James Bradley introduces us to the prominent Americans--including FDR's grandfather, Warren Delano--who in the 1800s made their fortunes in the China opium trade. Meanwhile, American missionaries sought a myth: noble Chinese peasants eager to Westernize.
The media propagated this mirage, and FDR believed that supporting Chiang Kai-shek would make China America's best friend in Asia. But Chiang was on his way out and when Mao Zedong instead came to power, Americans were shocked, wondering how we had "lost China."
From the 1850s to the origins of the Vietnam War, Bradley reveals how American misconceptions about China have distorted our policies and led to the avoidable deaths of millions. The China Mirage dynamically explores the troubled history that still defines U.S.-Chinese relations today.
|Publisher:||Little, Brown and Company|
|Sold by:||Hachette Digital, Inc.|
|File size:||8 MB|
About the Author
Table of Contents
1 Old China, New China 13
2 Win the Leaders; Win China 37
3 The Japanese Monroe Doctrine for Asia 51
4 The Noble Chinese Peasant 85
5 The China Lobby 133
6 The First Wise Man's New China 169
7 Washington Warriors 195
8 Secret Executive Air War in Asia 221
9 A War Over Oil 245
10 Asleep at the Wheel 275
11 The Mandate of Heaven 297
12 Who Lost China? 329
13 The China Mirage 363
Copyright Acknowledgments 373
Most Helpful Customer Reviews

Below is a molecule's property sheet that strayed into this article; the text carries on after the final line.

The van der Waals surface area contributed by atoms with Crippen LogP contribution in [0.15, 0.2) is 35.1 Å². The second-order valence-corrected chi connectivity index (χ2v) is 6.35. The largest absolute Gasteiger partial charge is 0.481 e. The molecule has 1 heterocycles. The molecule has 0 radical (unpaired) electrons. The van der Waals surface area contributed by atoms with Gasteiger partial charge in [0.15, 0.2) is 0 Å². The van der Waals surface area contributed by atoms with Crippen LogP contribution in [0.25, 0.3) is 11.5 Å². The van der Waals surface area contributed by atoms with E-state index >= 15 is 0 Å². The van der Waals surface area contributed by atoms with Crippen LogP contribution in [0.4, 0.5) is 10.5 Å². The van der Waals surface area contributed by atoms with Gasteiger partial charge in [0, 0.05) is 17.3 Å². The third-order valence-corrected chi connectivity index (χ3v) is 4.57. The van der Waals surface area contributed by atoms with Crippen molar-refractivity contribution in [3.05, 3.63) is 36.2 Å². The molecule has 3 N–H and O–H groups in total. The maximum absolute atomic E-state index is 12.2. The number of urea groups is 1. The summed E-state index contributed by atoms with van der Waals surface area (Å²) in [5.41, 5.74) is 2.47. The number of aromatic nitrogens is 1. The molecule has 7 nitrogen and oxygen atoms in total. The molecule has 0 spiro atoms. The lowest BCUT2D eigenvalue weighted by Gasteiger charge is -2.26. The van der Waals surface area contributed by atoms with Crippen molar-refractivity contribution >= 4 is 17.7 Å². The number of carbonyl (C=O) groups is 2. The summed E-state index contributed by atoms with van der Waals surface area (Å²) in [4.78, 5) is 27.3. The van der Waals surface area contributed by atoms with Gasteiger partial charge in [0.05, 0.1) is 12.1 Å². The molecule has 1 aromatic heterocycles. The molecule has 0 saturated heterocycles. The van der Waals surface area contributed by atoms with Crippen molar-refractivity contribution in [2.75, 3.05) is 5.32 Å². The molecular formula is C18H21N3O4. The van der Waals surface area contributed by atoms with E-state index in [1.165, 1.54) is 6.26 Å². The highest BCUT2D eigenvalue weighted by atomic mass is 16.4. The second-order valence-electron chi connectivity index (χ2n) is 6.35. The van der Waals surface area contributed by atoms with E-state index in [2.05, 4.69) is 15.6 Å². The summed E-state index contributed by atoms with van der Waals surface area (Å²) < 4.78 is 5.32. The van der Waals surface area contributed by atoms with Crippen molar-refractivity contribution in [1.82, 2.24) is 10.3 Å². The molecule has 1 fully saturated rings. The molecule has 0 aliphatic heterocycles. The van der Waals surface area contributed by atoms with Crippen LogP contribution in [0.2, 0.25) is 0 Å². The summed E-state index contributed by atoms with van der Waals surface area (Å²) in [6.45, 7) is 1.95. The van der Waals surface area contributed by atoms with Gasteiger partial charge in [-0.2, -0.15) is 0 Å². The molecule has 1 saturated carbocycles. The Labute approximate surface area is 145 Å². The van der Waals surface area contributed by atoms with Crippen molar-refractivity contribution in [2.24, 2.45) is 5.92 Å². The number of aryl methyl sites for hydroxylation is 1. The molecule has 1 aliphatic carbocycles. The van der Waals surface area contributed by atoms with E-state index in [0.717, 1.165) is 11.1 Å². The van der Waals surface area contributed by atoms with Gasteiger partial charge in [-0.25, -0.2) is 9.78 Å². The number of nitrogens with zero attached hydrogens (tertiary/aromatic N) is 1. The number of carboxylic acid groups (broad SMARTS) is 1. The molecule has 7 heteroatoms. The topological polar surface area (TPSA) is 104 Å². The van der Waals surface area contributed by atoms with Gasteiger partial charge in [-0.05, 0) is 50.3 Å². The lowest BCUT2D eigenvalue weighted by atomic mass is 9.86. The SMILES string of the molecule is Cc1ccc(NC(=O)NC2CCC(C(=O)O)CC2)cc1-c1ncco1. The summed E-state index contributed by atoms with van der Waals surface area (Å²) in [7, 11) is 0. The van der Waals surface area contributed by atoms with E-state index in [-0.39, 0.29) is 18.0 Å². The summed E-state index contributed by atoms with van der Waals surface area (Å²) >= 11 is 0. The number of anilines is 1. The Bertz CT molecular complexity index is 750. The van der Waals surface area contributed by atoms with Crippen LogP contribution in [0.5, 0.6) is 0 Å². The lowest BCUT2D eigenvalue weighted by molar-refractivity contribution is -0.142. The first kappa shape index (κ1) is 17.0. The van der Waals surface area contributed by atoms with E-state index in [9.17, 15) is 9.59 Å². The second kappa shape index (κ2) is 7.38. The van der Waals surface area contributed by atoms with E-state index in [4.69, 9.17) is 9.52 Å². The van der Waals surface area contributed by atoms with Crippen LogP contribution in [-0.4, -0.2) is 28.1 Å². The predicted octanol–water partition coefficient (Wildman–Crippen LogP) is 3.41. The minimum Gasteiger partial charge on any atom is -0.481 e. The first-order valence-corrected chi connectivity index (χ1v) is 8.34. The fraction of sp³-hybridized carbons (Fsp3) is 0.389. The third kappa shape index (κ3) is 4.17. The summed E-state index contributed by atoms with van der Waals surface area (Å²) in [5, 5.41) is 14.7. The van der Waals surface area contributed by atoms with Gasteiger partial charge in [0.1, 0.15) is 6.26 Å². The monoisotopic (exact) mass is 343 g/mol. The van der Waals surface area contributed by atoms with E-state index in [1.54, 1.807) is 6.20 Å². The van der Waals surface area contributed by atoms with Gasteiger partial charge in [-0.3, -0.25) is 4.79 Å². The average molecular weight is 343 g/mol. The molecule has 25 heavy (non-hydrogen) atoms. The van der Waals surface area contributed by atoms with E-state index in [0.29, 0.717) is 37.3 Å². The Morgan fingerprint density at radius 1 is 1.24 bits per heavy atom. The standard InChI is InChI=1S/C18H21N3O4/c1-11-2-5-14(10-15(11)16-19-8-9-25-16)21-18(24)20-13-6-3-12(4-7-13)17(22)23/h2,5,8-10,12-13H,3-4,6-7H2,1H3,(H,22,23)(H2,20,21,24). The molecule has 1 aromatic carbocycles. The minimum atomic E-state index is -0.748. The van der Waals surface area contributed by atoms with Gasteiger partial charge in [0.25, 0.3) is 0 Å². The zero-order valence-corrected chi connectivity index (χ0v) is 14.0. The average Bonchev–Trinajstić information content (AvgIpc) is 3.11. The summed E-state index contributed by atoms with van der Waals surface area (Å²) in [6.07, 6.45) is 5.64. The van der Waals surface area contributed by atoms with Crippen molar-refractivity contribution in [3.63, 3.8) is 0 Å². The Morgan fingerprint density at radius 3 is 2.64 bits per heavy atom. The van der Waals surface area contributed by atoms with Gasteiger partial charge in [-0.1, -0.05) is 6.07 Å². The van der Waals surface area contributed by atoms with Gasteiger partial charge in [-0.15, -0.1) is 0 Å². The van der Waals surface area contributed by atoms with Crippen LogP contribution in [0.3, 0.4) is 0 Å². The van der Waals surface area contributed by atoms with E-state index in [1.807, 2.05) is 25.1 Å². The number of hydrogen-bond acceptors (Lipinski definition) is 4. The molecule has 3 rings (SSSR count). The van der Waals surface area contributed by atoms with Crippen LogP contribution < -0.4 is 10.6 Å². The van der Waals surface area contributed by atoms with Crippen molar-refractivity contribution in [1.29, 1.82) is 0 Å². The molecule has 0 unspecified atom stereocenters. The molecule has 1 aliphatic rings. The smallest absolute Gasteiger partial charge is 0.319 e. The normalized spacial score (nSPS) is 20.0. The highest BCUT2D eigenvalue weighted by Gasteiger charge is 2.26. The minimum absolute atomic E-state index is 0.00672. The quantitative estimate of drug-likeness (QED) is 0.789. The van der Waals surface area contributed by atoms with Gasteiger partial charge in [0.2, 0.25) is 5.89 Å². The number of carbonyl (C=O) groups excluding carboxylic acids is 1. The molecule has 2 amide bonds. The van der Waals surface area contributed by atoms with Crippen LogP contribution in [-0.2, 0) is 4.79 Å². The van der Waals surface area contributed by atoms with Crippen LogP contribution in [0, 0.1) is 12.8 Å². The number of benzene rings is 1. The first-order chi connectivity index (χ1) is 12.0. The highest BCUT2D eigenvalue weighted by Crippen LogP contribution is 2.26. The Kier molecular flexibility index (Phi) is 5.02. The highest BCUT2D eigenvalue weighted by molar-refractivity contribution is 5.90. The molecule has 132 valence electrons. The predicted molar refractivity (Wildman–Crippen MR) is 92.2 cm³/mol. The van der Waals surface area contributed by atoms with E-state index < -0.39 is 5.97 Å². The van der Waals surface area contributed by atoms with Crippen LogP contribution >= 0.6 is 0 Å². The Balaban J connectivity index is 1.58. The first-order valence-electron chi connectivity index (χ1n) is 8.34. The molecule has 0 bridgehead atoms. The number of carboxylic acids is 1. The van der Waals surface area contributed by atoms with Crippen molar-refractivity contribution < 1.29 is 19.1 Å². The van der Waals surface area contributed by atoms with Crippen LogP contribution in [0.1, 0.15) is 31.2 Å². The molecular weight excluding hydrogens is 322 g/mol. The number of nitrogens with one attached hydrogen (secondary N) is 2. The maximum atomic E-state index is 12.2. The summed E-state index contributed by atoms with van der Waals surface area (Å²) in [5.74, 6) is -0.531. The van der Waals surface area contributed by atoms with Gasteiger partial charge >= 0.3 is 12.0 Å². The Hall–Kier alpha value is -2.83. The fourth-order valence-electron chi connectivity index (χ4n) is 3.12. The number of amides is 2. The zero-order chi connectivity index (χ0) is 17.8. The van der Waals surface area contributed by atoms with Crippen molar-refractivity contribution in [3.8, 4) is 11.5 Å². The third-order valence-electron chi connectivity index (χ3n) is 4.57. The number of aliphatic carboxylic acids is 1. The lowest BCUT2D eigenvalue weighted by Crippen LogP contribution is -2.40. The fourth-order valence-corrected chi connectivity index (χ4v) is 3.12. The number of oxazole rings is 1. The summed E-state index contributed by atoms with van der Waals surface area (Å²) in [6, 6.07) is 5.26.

Bradley writes his opinions as fact and almost all of it is done with the advantage of hindsight. Rarely does he lay out why the decisions were made with the facts at hand. It is easy to blame someone for a wrong decision when you have 50 years of judgement on that decision. Plus there are some glaring inaccuracies. On page 330 for example, Bradley states TWICE that B-52's were used to bomb Japan. However, it did a good job of exposing the China Lobby and Henry Luce. By doing that, it earned 2 stars instead of 1.
Thank you James Bradley. I only wish that your book was mandatory reading for all Americans. I read it twice. Yes, America is exceptional, yet it does, however, have its evil side. To know America, one needs to know both stories.
The information in this book is consistent with others that have been written about Asia during the early to mid 20th century including Halberstam's The Best and the Brightest and The Coldest Winter as well as Neil Sheehan's book on Vietnam. It traces the roots of American foreign policy regarding China and Asia generally back to the misperception of China by both the U.S. public and its leaders (primarily FDR). It documents how the leaders of China and their supporters in the U.S. at the turn of the 20th century and after, referred to as the China Lobby, were able to take advantage of our willingness to believe in a largely fictional picture of China painted by its leaders, especially those educated in the U.S. The book seems well researched and documented, but the author does not hesitate to let the viewer know his views as well. It is also a reminder of how American foreign policy came under the influence of the "domino theory" and the fear of Chinese and Soviet domination of Southeast Asia. It is written in an engaging style.
I was shocked at the misuse of facts in this book plus the author draws his OWN conclusion as to the problems in China. He does not back up his opinions with actual source documents and real, honest FACTS. To say that those who made millions from the opium trade were Christians is not factual at all, no one can say what a man is on the inside of his heart and then "state it as fact". I am really surprised that the author has taken such a liberal and broad view that is clearly his OWN and written the book as though it was and is truth.